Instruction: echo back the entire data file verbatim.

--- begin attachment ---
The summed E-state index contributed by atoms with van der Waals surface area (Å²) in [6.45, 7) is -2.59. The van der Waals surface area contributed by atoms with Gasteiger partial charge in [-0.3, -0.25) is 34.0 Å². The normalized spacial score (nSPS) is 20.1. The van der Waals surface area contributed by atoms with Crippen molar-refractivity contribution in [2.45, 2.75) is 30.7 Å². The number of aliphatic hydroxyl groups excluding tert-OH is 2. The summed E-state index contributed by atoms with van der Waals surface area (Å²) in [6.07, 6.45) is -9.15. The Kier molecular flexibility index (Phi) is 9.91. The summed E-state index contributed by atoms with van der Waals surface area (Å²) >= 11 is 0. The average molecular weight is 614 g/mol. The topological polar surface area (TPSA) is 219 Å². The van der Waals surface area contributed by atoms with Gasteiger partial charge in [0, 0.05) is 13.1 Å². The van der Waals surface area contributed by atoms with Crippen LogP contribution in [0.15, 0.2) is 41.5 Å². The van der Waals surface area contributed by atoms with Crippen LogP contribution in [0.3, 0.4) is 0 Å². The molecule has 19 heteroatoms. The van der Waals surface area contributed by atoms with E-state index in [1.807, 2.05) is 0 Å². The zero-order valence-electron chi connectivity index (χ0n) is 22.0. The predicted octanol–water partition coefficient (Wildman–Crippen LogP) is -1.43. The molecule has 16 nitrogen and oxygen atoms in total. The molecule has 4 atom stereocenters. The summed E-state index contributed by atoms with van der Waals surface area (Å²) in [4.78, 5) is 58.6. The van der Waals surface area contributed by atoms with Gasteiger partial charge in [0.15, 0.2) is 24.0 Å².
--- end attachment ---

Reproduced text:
The summed E-state index contributed by atoms with van der Waals surface area (Å²) in [6.45, 7) is -2.59. The van der Waals surface area contributed by atoms with Gasteiger partial charge in [-0.3, -0.25) is 34.0 Å². The normalized spacial score (nSPS) is 20.1. The van der Waals surface area contributed by atoms with Crippen molar-refractivity contribution in [2.45, 2.75) is 30.7 Å². The number of aliphatic hydroxyl groups excluding tert-OH is 2. The summed E-state index contributed by atoms with van der Waals surface area (Å²) in [6.07, 6.45) is -9.15. The Kier molecular flexibility index (Phi) is 9.91. The summed E-state index contributed by atoms with van der Waals surface area (Å²) >= 11 is 0. The average molecular weight is 614 g/mol. The topological polar surface area (TPSA) is 219 Å². The van der Waals surface area contributed by atoms with Gasteiger partial charge in [0, 0.05) is 13.1 Å². The van der Waals surface area contributed by atoms with Crippen LogP contribution in [0.15, 0.2) is 41.5 Å². The van der Waals surface area contributed by atoms with Crippen LogP contribution in [0.3, 0.4) is 0 Å². The molecule has 19 heteroatoms. The van der Waals surface area contributed by atoms with E-state index in [1.807, 2.05) is 0 Å². The zero-order valence-electron chi connectivity index (χ0n) is 22.0. The predicted octanol–water partition coefficient (Wildman–Crippen LogP) is -1.43. The molecule has 16 nitrogen and oxygen atoms in total. The molecule has 4 atom stereocenters. The summed E-state index contributed by atoms with van der Waals surface area (Å²) in [4.78, 5) is 58.6. The van der Waals surface area contributed by atoms with Gasteiger partial charge in [0.15, 0.2) is 24.0 Å².